LETTER:Myth of the New Statesman's 'golden age'

Share
From Mr Godfrey Hodgson

Sir: As an associate editor of the New Statesman at the time when Bruce Page was editor, may I correct the myth which seems to be taking root about that magazine. This holds that there was a golden age under the editorships of Paul Johnson, Richard Crossman and Anthony Howard, and that this prelapsarian idyll was ruined by Bruce Page's "batty" ideas.

The truth is that the real golden age ended with the end of newsprint shortage. Circulation fell like a stone during the editorships of Messrs Johnson and Howard, and continued to fall after Bruce Page left. The paper was losing money (offset by the income from investments made in earlier, more prosperous times) when Page took over. By enormous personal efforts and with the help of a truly remarkable staff, which included Martin Amis, Julian Barnes, Duncan Campbell, David Caute, Anna Coote, Christopher Hird, Christopher Hitchens and Francis Wheen, Bruce Page was the only editor who succeeded temporarily in arresting the circulation decline.

Right or wrong, Bruce's conception was that the commercial prospects were limited for a magazine offering 1,200-word essays, however talented their writers. Instead he tried, very hard and with considerable success, to create a professional magazine that might inject some factual reporting into discussions in Labour circles. The project failed, but that does not mean that it was "batty".

Yours sincerely,

Godfrey Hodgson

Oxford

5 October

React Now

Latest stories from i100
Have you tried new the Independent Digital Edition apps?
iJobs Job Widget
iJobs General

Ashdown Group: Senior VMware Platform Engineer - VMware / SAN / Tier3 DC

£45000 - £55000 per annum + benefits: Ashdown Group: Senior VMware Platform En...

Recruitment Genius: Purchasing Assistant

£10000 - £16000 per annum: Recruitment Genius: A distributor of specialist ele...

Recruitment Genius: Sales Ledger Assistant

£17000 - £19000 per annum: Recruitment Genius: A distributor of specialist ele...

Ashdown Group: Automated Tester / Test Analyst - .Net / SQL - Cheshire

£32000 per annum + pension, healthcare & 23 days holiday: Ashdown Group: A gro...

Day In a Page

Read Next
Labour and the Liberal Democrats would both end winter fuel allowances for pensioners with enough income to pay the 40p tax rate  

Politicians court the grey vote because pensioners, unlike the young, vote

Andrew Grice
US President Barack Obama and Chinese President Xi Jinping have a drink after agreeing a deal on carbon emissions  

Beijing must face down the perils of being big and powerful – or boom may turn to bust

Peter Popham
Homeless Veterans campaign: Donations hit record-breaking £1m target after £300,000 gift from Lloyds Bank

Homeless Veterans campaign

Donations hit record-breaking £1m target after huge gift from Lloyds Bank
Flight MH370 a year on: Lost without a trace – but the search goes on

Lost without a trace

But, a year on, the search continues for Flight MH370
Germany's spymasters left red-faced after thieves break into brand new secret service HQ and steal taps

Germany's spy HQ springs a leak

Thieves break into new €1.5bn complex... to steal taps
International Women's Day 2015: Celebrating the whirlwind wit of Simone de Beauvoir

Whirlwind wit of Simone de Beauvoir

Simone de Beauvoir's seminal feminist polemic, 'The Second Sex', has been published in short-form for International Women's Day
Mark Zuckerberg’s hiring policy might suit him – but it wouldn’t work for me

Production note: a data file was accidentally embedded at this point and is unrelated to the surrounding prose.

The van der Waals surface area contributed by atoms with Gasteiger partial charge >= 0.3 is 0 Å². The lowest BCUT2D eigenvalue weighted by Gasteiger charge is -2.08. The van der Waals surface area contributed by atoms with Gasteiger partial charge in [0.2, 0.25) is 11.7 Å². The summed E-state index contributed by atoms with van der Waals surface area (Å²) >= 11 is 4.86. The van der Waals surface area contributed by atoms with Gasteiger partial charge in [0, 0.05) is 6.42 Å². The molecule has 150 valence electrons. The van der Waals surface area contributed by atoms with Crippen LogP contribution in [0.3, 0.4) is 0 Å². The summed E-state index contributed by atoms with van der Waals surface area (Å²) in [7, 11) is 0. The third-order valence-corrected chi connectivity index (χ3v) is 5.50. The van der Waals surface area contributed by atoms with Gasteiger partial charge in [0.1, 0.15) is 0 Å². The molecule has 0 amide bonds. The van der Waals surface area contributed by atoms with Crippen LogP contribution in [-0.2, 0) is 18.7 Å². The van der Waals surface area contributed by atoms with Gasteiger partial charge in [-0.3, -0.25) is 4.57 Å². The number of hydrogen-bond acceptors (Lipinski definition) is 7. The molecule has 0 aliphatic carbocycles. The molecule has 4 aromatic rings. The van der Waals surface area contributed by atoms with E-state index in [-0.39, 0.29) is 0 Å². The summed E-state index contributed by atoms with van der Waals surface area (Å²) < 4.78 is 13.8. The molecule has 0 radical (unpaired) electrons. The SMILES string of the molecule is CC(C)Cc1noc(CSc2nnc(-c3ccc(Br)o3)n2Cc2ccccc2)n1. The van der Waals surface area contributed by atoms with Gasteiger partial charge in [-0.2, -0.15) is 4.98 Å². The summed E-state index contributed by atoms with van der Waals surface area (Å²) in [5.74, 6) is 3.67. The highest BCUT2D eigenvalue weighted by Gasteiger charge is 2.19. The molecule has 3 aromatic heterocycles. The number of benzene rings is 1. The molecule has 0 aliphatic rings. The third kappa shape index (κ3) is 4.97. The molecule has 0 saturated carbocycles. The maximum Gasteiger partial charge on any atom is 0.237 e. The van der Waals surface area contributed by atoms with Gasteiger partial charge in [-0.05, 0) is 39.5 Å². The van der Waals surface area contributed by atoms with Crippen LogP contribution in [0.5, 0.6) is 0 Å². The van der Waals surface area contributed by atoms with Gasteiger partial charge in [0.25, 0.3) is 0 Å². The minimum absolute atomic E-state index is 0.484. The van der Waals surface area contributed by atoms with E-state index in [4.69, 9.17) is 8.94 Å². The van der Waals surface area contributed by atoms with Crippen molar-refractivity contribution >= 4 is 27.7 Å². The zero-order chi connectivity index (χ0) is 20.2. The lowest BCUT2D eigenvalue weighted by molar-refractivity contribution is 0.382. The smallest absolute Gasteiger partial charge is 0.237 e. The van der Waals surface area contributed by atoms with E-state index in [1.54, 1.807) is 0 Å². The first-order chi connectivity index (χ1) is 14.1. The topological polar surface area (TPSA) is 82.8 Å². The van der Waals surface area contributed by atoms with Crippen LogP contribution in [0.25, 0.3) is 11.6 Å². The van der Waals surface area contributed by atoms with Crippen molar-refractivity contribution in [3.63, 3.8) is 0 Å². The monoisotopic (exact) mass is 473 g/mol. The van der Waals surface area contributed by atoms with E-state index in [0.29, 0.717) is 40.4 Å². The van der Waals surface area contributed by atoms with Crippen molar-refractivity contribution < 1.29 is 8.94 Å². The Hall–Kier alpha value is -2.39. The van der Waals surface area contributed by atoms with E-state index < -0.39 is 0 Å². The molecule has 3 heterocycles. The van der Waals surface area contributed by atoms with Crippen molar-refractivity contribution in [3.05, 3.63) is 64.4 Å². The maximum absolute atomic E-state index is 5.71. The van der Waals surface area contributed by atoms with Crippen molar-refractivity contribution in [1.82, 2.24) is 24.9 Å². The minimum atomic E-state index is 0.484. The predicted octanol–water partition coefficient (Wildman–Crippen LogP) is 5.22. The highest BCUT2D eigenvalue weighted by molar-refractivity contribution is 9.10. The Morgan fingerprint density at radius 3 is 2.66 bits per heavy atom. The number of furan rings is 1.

Mark Zuckerberg’s hiring policy might suit him – but it wouldn’t work for me

Why would I want to employ someone I’d be happy to have as my boss, asks Simon Kelner
Confessions of a planespotter: With three Britons under arrest in the UAE, the perils have never been more apparent

Confessions of a planespotter

With three Britons under arrest in the UAE, the perils have never been more apparent. Sam Masters explains the appeal
Russia's gulag museum 'makes no mention' of Stalin's atrocities

Russia's gulag museum

Ministry of Culture-run site 'makes no mention' of Stalin's atrocities
The big fresh food con: Alarming truth behind the chocolate muffin that won't decay

The big fresh food con

Joanna Blythman reveals the alarming truth behind the chocolate muffin that won't decay
Virginia Ironside was my landlady: What is it like to live with an agony aunt on call 24/7?

Virginia Ironside was my landlady

Tim Willis reveals what it's like to live with an agony aunt on call 24/7
Paris Fashion Week 2015: The wit and wisdom of Manish Arora's exercise in high camp

Paris Fashion Week 2015

The wit and wisdom of Manish Arora's exercise in high camp
8 best workout DVDs

8 best workout DVDs

If your 'New Year new you' regime hasn’t lasted beyond February, why not try working out from home?
Frank Warren column: Amir Khan ready to meet winner of Floyd Mayweather v Manny Pacquiao

Khan ready to meet winner of Mayweather v Pacquiao

The Bolton fighter is unlikely to take on Kell Brook with two superstar opponents on the horizon, says Frank Warren
War with Isis: Iraq's government fights to win back Tikrit from militants - but then what?

Baghdad fights to win back Tikrit from Isis – but then what?

Patrick Cockburn reports from Kirkuk on a conflict which sectarianism has made intractable
Living with Alzheimer's: What is it really like to be diagnosed with early-onset dementia?

What is it like to live with Alzheimer's?

Depicting early-onset Alzheimer's, the film 'Still Alice' had a profound effect on Joy Watson, who lives with the illness. She tells Kate Hilpern how she's coped with the diagnosis
The Internet of Things: Meet the British salesman who gave real-world items a virtual life

Setting in motion the Internet of Things

British salesman Kevin Ashton gave real-world items a virtual life